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Lee: Migliuri does more than manage

Mead senior Benjy Migliuri wanted to be a basketball player. If he gets a chance, he wants to be a coach someday.

He desired to be around the game so much that he struck up a conversation with Mead boys coach Glenn Williams last year.

“I asked him if there was anything I could do help him out,” Migliuri said.

High school managers are near and dear to my heart for multiple reasons. I was a manager, my wife was a manager, and my daughters followed us down that path.

I met Benjy last year. He was there for Mead’s run deep into the postseason, culminating with a fifth-place finish at state and a trophy.

What tickled me most was watching Benjy from a distance. You could see the joy on his face with every made basket, with every victory.

It’s much more work for Benjy to be a manager than it was for me – or most managers for that matter. You see, Benjy has been quadriplegic since birth.

At Mead’s games, he sits on the sidelines in his wheelchair, keeping track of all the made and missed shots of both teams.

It’s difficult for him to move his fingers, hands and arms. He has limited strength.

“He goes through more (difficulties) in a day than I will go through in a lifetime,” Williams said.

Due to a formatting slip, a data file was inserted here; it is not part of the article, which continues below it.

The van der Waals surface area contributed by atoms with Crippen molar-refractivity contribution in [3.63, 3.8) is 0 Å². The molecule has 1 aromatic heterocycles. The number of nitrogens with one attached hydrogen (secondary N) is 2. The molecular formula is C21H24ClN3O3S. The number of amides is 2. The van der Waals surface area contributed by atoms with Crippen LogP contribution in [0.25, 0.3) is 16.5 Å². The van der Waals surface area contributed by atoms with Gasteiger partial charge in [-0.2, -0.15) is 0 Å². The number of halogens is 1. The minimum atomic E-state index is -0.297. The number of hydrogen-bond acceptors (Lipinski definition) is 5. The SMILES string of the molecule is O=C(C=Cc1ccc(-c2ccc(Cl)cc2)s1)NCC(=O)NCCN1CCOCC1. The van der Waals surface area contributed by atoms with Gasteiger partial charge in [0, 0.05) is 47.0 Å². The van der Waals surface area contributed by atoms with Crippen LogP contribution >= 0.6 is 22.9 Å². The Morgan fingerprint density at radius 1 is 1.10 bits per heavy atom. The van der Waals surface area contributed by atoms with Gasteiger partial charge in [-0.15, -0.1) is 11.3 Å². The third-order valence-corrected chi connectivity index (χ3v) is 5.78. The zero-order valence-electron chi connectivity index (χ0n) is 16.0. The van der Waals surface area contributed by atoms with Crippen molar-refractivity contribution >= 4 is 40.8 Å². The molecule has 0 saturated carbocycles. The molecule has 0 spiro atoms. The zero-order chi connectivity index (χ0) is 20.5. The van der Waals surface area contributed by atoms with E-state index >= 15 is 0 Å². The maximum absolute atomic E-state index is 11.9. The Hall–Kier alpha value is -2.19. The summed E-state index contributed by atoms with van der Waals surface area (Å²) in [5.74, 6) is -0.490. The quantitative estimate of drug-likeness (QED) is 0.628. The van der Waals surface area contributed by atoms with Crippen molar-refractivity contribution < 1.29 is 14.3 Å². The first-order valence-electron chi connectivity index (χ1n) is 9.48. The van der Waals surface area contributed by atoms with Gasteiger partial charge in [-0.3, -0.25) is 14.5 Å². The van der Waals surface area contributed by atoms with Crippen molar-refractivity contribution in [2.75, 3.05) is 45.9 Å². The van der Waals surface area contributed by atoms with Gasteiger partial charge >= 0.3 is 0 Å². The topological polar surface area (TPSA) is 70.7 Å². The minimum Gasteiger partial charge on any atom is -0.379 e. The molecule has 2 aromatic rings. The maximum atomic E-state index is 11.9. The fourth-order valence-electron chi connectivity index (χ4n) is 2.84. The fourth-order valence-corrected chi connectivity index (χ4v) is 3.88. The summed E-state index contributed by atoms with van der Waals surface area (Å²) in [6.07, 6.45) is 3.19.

Migliuri has had three operations on his spine, the most recent two years ago. He’s been told that surgery, which included placing new metal rods in his back for better support, should be the last one in his back for a while.

He’s also had some other secondary medical issues, all of which have interrupted his schooling to a degree. But Migliuri, 18, is on track to graduate.

One of his other duties helping Williams last year was toting around the team’s “Passion Bucket.” Williams asked his players to write a note and put it in the bucket before each game, explaining how they planned to bring passion to the court. Many times Williams had Benjy read a few of the comments.

Williams didn’t bring out the bucket at the start of this season. Then he got a text message from Benjy after a game last month.

“It said, ‘I think it’s time to bring out the Passion Bucket,’ ” Williams said, recalling the text.

So there the bucket was at practice Monday. Williams was considering renaming it the “Toughness Bucket.”

It’s been a difficult year personally for Benjy. His father, Don Migliuri, who played basketball at Gonzaga University in the 1960s, was diagnosed with brain cancer last year.

Benjy’s father started at center and did the first jump ball in the first game played in Kennedy Pavilion (later known as The Kennel) in 1968.

In Don Migliuri’s initial treatment it appeared that radiation and chemotherapy, combined with a daily diet including 94 nutritional supplements, had arrested the cancer. But it flared up again.

“He was beating it,” Benjy said. “Then he had an MRI in December and we learned that it had come back. He’s not given much time. It’s a bumpy roller coaster right now. I’ve had several meltdowns. Basketball is the one thing I can escape to.”

Benjy Migliuri is a hero to Williams.

“He’s a reminder to me of how often we forget what different people are going through in their lives,” Williams said. “He brings unbelievable inspiration.”

It’s being part of something that means most to Benjy.

“It’s really special to be part of the team,” he said. “I’ve been told I can’t do a lot of things, so it makes me feel like I belong some place.”